Concubines, Marriage and Islam: Definitions…What Exactly is a Concubine? Part 2

Figure 1.1a: An example of a modern day pilgesh or concubine according to the Halachah.  There are even services one can use to utilise such women.

Figure 1.1a: An example of a modern day pilgesh or concubine according to the Halachah.
There are even services some Orthodox Jews can use to procure such women.


Orthodox Judaism defines a concubine as, “a marital companion of inferior status to a wife.”[1] Orthodox authorities further state, “The term in Hebrew is pilgesh, the equivalent of the Greek pallakis and Latin pellex.

Among the Assyrians the concubine (esirtu) gained the rank of a wife only after the veiling ceremony conducted by her spouse, if he so chose to elevate her (Assyrian Code A, 41). The legal formalities, if any, are not described in the Bible.” [2]

A further interesting explanation is given in the same source, “A concubine may be defined by Jewish law, as a woman dedicating herself to a particular man, with whom she cohabits without a kiddushin (see *Marriage) or *ketubbah.” [3]

Having received the up to date understanding from Orthodox Jewish sources, we will need to now define our terms to get a better picture of (1) a wife and (2) a concubine in the Halachah (Jewish Law).


This can be defined as a betrothal. This is the first stage of the Torah-mandated wedding process. Kiddushin is accomplished beneath the chupah (wedding canopy) when the groom giving the bride the ring.

Kiddushin actually renders the bride and groom full- fledged husband and wife except that the couple may not live together as husband and wife until the second stage, the nisu’in, is completed.

Nisu’in is the second and final stage of marriage, which is effected by the chupah (marriage canopy) and the recitation of Seven Benedictions[4]

Ketubbah or Ketubah

Louis Jacobs defines it as, “The marriage contract by which the bridegroom obligates himself to provide a settlement for his wife if he divorces her, or his heir if he predeceases her.

Ketubah, from the root katav, ‘to write,’ is the name for both the written contract itself and for the amount the husband is obliged to settle on his wife.

The main purpose of the ketubah is to prevent the husband from divorcing his wife against her will, which in Talmudic times, he had the right to do (see DIVORCE).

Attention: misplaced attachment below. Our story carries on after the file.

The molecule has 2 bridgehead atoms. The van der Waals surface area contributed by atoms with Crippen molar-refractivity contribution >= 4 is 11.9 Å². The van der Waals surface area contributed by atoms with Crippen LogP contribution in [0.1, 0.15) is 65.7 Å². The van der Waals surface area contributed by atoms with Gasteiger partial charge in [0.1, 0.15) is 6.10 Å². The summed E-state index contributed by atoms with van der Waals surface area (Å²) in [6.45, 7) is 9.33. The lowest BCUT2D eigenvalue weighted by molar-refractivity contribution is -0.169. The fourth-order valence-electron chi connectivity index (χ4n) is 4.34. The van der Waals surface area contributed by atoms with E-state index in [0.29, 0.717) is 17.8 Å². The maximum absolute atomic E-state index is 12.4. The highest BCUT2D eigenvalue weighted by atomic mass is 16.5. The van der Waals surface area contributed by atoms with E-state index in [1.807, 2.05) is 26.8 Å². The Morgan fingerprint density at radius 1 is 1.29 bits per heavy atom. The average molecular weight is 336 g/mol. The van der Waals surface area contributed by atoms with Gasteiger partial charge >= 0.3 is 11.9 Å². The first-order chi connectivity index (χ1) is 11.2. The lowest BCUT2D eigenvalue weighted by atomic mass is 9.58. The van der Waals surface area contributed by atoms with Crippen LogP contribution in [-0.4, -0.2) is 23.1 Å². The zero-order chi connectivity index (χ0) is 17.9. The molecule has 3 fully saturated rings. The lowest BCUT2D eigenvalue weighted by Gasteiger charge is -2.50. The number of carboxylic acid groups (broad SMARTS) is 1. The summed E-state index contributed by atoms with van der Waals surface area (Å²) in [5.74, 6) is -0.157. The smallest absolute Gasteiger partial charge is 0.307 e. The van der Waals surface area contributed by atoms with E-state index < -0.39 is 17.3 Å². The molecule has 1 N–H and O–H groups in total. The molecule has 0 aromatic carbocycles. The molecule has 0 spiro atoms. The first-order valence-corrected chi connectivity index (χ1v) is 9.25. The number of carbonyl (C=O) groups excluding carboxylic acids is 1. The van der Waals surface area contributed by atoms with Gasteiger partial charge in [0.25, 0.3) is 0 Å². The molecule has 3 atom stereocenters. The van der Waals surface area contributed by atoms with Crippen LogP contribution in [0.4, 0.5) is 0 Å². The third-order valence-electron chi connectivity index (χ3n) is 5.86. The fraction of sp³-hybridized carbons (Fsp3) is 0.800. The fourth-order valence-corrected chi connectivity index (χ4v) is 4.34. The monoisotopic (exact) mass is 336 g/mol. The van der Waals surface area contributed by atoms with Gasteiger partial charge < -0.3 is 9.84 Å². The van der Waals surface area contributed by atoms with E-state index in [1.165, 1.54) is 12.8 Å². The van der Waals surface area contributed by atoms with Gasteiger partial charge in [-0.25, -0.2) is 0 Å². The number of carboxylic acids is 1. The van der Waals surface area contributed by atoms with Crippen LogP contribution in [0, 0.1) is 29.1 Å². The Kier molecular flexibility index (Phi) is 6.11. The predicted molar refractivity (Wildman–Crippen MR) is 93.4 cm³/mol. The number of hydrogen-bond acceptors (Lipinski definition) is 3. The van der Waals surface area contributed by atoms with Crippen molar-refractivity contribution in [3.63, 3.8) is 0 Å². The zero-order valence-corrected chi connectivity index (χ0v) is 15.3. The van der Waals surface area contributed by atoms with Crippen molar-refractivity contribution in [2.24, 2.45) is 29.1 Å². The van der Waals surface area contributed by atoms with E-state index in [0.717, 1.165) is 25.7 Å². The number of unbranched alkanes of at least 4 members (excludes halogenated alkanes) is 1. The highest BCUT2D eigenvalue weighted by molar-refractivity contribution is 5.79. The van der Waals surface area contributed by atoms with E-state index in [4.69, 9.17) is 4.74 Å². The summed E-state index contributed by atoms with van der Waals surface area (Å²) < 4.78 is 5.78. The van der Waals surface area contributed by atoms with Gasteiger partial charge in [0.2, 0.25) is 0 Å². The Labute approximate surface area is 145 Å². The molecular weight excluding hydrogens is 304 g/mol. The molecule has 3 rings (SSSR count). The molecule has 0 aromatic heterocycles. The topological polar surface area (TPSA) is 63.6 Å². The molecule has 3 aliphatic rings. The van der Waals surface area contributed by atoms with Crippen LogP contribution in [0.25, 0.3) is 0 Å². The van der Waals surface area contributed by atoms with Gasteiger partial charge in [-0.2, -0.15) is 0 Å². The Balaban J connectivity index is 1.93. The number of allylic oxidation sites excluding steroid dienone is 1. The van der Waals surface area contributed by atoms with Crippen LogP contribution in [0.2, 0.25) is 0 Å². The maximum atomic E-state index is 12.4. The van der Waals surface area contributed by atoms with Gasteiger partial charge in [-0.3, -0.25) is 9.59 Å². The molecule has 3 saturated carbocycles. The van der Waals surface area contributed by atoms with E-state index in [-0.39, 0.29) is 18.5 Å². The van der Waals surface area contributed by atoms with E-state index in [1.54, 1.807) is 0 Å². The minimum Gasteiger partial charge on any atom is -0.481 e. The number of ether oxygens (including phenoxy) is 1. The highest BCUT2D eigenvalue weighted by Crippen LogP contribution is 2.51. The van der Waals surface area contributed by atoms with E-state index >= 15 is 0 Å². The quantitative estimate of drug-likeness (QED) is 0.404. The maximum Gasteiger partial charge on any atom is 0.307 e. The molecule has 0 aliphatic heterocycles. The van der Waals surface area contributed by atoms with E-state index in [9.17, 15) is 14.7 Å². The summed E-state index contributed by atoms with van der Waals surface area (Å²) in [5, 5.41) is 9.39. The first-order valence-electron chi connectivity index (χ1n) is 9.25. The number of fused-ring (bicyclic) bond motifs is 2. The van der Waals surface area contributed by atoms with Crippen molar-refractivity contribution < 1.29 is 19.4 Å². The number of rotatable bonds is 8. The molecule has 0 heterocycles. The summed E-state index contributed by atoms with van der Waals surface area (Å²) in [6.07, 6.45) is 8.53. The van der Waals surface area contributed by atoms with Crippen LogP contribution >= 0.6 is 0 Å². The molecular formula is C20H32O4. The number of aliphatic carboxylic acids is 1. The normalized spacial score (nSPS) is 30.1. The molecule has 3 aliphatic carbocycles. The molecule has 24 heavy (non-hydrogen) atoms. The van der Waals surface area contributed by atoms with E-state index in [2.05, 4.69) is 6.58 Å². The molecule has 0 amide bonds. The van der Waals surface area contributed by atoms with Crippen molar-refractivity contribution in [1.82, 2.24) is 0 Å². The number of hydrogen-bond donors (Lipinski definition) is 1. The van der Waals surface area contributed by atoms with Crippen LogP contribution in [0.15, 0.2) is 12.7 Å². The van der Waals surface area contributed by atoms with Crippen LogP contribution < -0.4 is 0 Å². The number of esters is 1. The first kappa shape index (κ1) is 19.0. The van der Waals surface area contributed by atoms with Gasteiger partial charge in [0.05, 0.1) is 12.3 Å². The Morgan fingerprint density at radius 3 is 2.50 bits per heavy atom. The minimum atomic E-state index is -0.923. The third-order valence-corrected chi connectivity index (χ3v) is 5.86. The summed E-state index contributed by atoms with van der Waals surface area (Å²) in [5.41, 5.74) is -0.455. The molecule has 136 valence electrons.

The knowledge that he had to pay his wife her ketubah would serve as a check against hasty divorce. In addition to the basic settlement, the husband undertakes in the ketubah to protect his wife, work for her, provide her with her marital rights and with all that is necessary for her due sustenance.

Since it was a legal document and had to be understood by both parties, the ketubah was written in Aramaic, the vernacular in Talmudic times.

This form is still preserved in the traditional ketubah, though in Anglo-Jewry and elsewhere there is an English translation on the back of the document.

The ketubah is essentially a statement of the husband’s obligations. The obligations of the wife to her husband are not recorded in the ketubah.”[5]

Rabbi Yudah was asked the difference between wives and concubines. His answer was the following, “Wives have ketubbah and kiddushin, concubines have neither (Sanh. 21a; Maim. Yad, Melakhim 4:4; Lehem Mishneh and Radbaz, ad loc).”[6] However, a difference of opinion has been confirmed in the Halacha regarding the matter.[7]


When looking at the above from the Halachah, let us conclude the following:

Firstly, the marriage must be solemnised with a kiddushin, which involves the bride and groom standing beneath the chupah (wedding canopy) with the groom giving the bride the ring. The second stage of the marriage is completed after the solemn proclamation under the chupah and the recitation of the seven benedictions.

Secondly, the ketubah is proclaimed by the husband to the bride to secure her rights and outline the responsibilities that he owes to her.

Thirdly, the concubine possesses neither of the above. This therefore means that there is no standing under the chuppah or chupah, no declaration, seven benedictions and there is no protection for the concubine through the ketubah; the one in the position of concubinage has neither of the above protections.